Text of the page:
As the definitive end of Marvel’s Phase 3 set of films, and essentially an epilogue to Avengers: Endgame and a table setter for what’s to come next, there was a lot riding on Spider-Man’s second solo entry into the Marvel Cinematic Universe. Director Jon Watts had the unenviable task of not only following up a modern cultural touchstone and tying up any of its loose ends, but also contextualizing its effect on both a macro and micro level, while also needing to tell a stand-alone story for its titular character. With so many things to juggle and consider, it is a spectacular feat that more than not, Watts is able to achieve those goals.
The film begins with Nick Fury (Samuel L. Jackson) and Maria Hill (Cobie Smulders) investigating the destruction of a town in Mexico only to be greeted by a mysterious stranger and forced to fend off a creature made of Earth.
With the school year ending, Peter (Tom Holland) discusses his upcoming plan for his class’ European science trip with Ned (Jacob Batalon). He’s got it all planned out with how he intends to confess his feelings to MJ (Zendaya). Before he leaves though, Peter deals with some last-minute responsibilities as the friendly neighborhood Spider-Man by making a guest appearance at a fundraiser organized by his aunt, May (Marisa Tomei), where they are joined by Happy Hogan (Jon Favreau). Happy informs Peter that Nick Fury will be trying to get in touch with him, but Peter decides to ignore the call, instead wishing to just kick back and relax on vacation and enact his plan to tell MJ his feelings.
Peter and his class make their first stop in Venice and trouble follows them when a water creature is formed and begins wreaking havoc in the city. A new hero arrives on the scene, later given the name Mysterio, with Peter teaming up with him to defeat the creature. Later that night, Nick Fury makes his presence known to Peter and whisks him away to be debriefed on the events earlier in the day where he meets Quentin Beck (Jake Gyllenhaal), a multi-dimensional traveler hunting down these elemental creatures to prevent them from destroying this Earth. With a new world level threat at his feet, Peter struggles with his own personal desires and the responsibilities that come with the powers bestowed upon him.
As one of the most popular superheroes in the world, it’s sometimes easy to forget what makes Peter Parker and Spider-Man so endearing to fans and why they really can’t get enough of him. In spite of this being the third live-action iteration of the character in less than 20 years, it’s hard to imagine him being any less popular with audiences and it’s precisely because Peter isn’t that popular in his world.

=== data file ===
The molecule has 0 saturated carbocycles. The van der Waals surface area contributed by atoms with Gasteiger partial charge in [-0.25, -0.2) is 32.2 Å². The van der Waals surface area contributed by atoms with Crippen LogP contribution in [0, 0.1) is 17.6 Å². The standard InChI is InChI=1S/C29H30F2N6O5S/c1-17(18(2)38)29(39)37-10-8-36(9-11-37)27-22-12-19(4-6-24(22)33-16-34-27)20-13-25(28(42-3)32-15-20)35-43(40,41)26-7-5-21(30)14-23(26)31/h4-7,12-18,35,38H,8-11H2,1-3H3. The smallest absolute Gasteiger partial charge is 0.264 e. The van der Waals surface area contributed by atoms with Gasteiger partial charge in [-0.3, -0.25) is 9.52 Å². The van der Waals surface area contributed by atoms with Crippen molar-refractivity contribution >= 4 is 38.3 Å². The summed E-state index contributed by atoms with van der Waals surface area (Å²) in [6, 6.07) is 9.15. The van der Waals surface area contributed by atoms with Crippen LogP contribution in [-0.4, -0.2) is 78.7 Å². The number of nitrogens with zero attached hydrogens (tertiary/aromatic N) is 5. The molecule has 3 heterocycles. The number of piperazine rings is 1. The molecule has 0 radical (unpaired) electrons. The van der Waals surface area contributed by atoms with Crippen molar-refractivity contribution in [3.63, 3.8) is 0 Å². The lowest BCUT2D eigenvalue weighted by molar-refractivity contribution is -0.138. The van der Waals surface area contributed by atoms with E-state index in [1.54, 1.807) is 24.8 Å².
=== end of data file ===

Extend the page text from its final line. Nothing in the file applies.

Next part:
The relatability of Peter Parker comes from the fact that even though he is a brilliant and bright young man with incredible super powers, he goes about his life as any other ordinary person would and still struggles with normal day-to-day life. He’s incredibly awkward around girls, is a bit of a dork, and sometimes overly enthusiastic and those are qualities not typically associated with superheroes. It’s those qualities that are perfectly portrayed by Tom Holland, once again, in his fifth outing as the character.
Those flaws are what make him so lovable for audiences and creates much of the film’s very John Hughes-esque humor. Far From Home isn’t about witty writing that has permeated most modern teen comedies, but portraying teenagers for who they are: awkward kids who are clumsily trying to work things out for themselves and stumbling along the way. Jon Watts perfectly keeps the tone in line with Homecoming, serving as a nice counterpoint to the more dour and emotionally draining Avengers: Endgame, while at the same time honoring that film in a way that is best suited for this story. And that story gives Peter room to grow by continually putting his regular and superhero lives into conflict.
As for the superhero conflict in the film, those familiar with Spider-Man and his rogues gallery of villains won’t be surprised by the mid-film twist, but the twist isn’t the point of the character. Instead, what the villain represents is what matters most right now. The best villains are often a reflection of some form of truth in the real world, and Far From Home‘s villain works as a perfect encapsulation of what’s happening out there right now. The feeding of misinformation and selling a lie to appease and comfort a manufactured problem is very much a real world issue, and to see it reflected in this film was rather surprising. The manner in which it is executed also makes Far From Home one of, if not the most, visually creative films in the MCU. There is a particular sequence set in Berlin that is arguably the most inventive action set piece to date in the MCU and is only enhanced in 3D IMAX. Very rarely does Marvel take full advantage of larger formats and 3D to warrant an enthusiastic endorsement, but Far From Home is well worth the added price to admission.
Where the film does falter though is in its wide cast of characters. While some of the secondary characters like Ned and Betty are fine in their roles of comic relief, others don’t get as much shine like Tony Revolori’s Flash Thompson, or end up feeling superfluous like Remy Hii’s Brad Davis, and then there is also some wasted talent in J.B. Smoove‘s Mr. Dell. However, all that being said, Jon Watts achieves most of what he sets out to do with this film, given all the elements that he had to juggle, and the end result is a spectacular sequel with some long-lasting ramifications and building blocks in store for whatever Marvel has planned next. ~Paolo Maquiraya
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